Brandon Anderson:   What really sets us apart from big box and larger, non-independent retail outlets is that our employees live where our customers live, the money spent locally stays in the local economy, and really care about the community that we all participate in; that simply cannot be said about larger corporate retail chains.  Plus the pricing/value of our pre-owned product wins every time over “new” copies.  (We also sell new).

What does Graywhale offer consumers that other outlets and store may not?

Brandon Anderson:   What really sets us apart from big box and larger, non-independent retail outlets is that our employees live where our customers live, the money spent locally stays in the local economy, and really care about the community that we all participate in; that simply cannot be said about larger corporate retail chains.  Plus the pricing/value of our pre-owned product wins every time over “new” copies.  (We also sell new).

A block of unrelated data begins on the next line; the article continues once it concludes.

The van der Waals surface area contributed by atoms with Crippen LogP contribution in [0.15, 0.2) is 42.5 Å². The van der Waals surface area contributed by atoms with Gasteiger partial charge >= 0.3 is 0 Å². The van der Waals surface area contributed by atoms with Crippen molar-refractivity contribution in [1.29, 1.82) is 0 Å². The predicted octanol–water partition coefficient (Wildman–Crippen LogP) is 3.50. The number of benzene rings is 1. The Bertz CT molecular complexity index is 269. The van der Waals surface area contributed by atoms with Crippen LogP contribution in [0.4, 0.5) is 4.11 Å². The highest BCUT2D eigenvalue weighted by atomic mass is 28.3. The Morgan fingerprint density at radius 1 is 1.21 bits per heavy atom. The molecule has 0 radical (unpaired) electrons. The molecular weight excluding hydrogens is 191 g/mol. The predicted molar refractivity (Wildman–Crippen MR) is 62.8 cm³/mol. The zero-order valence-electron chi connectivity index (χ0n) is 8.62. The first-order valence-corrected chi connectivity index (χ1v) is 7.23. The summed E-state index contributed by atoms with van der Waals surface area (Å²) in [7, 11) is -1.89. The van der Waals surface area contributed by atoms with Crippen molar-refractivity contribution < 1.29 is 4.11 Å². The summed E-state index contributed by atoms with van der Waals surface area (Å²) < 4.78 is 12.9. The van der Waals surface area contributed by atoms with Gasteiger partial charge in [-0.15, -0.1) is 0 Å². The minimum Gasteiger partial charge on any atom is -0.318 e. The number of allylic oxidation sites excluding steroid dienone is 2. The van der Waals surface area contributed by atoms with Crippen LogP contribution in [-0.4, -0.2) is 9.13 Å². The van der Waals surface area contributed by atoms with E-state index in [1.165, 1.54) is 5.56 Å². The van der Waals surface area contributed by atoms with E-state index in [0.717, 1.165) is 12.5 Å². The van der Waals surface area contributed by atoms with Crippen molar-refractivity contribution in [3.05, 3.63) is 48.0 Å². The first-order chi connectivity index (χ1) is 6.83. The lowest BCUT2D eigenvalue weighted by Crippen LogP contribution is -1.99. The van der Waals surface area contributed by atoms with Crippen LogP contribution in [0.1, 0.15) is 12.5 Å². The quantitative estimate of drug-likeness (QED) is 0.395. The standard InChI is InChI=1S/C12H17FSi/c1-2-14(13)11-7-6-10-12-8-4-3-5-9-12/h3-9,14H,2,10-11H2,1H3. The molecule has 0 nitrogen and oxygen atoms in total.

How is the store currently? There’s a juxtaposition between online advantages customers have for movies, music, etc. that make them less likely to come to a physical store and the current obsession with nostalgia and all things vintage that are provided at your store.

Brandon Anderson:   The stores are doing well though we are currently undergoing a period of change and pivot to better service the needs of our customers and the changes in the marketplace.  The industry as a whole has seen a significant decline in sales in the past few years, although we feel and the market bears out that the desire for physical media will never fully disappear.